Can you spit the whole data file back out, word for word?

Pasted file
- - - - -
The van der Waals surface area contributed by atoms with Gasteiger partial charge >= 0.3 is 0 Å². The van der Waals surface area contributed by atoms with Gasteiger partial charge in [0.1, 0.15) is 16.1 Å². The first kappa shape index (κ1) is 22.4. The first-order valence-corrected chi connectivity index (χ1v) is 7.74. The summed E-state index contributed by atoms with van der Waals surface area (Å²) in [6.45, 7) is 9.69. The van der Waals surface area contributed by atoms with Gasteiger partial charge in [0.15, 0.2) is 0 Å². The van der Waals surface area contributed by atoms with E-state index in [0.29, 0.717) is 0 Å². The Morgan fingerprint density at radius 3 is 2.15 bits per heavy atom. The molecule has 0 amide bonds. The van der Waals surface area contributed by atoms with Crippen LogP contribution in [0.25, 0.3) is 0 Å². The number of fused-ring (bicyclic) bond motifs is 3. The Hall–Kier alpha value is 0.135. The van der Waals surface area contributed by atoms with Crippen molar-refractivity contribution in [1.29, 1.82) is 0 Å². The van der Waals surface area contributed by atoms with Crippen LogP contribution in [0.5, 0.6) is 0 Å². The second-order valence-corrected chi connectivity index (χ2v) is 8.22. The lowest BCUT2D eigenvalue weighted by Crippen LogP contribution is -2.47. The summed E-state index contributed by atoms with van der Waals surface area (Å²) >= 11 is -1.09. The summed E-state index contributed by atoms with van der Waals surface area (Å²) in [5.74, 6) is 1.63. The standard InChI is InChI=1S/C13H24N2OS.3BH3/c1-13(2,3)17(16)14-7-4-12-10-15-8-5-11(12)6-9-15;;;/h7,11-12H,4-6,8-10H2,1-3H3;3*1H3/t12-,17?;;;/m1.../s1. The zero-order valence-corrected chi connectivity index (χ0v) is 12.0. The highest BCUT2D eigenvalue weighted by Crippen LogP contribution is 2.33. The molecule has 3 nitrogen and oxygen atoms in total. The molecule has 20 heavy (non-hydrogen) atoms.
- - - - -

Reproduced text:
The van der Waals surface area contributed by atoms with Gasteiger partial charge >= 0.3 is 0 Å². The van der Waals surface area contributed by atoms with Gasteiger partial charge in [0.1, 0.15) is 16.1 Å². The first kappa shape index (κ1) is 22.4. The first-order valence-corrected chi connectivity index (χ1v) is 7.74. The summed E-state index contributed by atoms with van der Waals surface area (Å²) in [6.45, 7) is 9.69. The van der Waals surface area contributed by atoms with Gasteiger partial charge in [0.15, 0.2) is 0 Å². The van der Waals surface area contributed by atoms with E-state index in [0.29, 0.717) is 0 Å². The Morgan fingerprint density at radius 3 is 2.15 bits per heavy atom. The molecule has 0 amide bonds. The van der Waals surface area contributed by atoms with Crippen LogP contribution in [0.25, 0.3) is 0 Å². The number of fused-ring (bicyclic) bond motifs is 3. The Hall–Kier alpha value is 0.135. The van der Waals surface area contributed by atoms with Crippen molar-refractivity contribution in [1.29, 1.82) is 0 Å². The van der Waals surface area contributed by atoms with Crippen LogP contribution in [0.5, 0.6) is 0 Å². The second-order valence-corrected chi connectivity index (χ2v) is 8.22. The lowest BCUT2D eigenvalue weighted by Crippen LogP contribution is -2.47. The summed E-state index contributed by atoms with van der Waals surface area (Å²) >= 11 is -1.09. The summed E-state index contributed by atoms with van der Waals surface area (Å²) in [5.74, 6) is 1.63. The standard InChI is InChI=1S/C13H24N2OS.3BH3/c1-13(2,3)17(16)14-7-4-12-10-15-8-5-11(12)6-9-15;;;/h7,11-12H,4-6,8-10H2,1-3H3;3*1H3/t12-,17?;;;/m1.../s1. The zero-order valence-corrected chi connectivity index (χ0v) is 12.0. The highest BCUT2D eigenvalue weighted by Crippen LogP contribution is 2.33. The molecule has 3 nitrogen and oxygen atoms in total. The molecule has 20 heavy (non-hydrogen) atoms.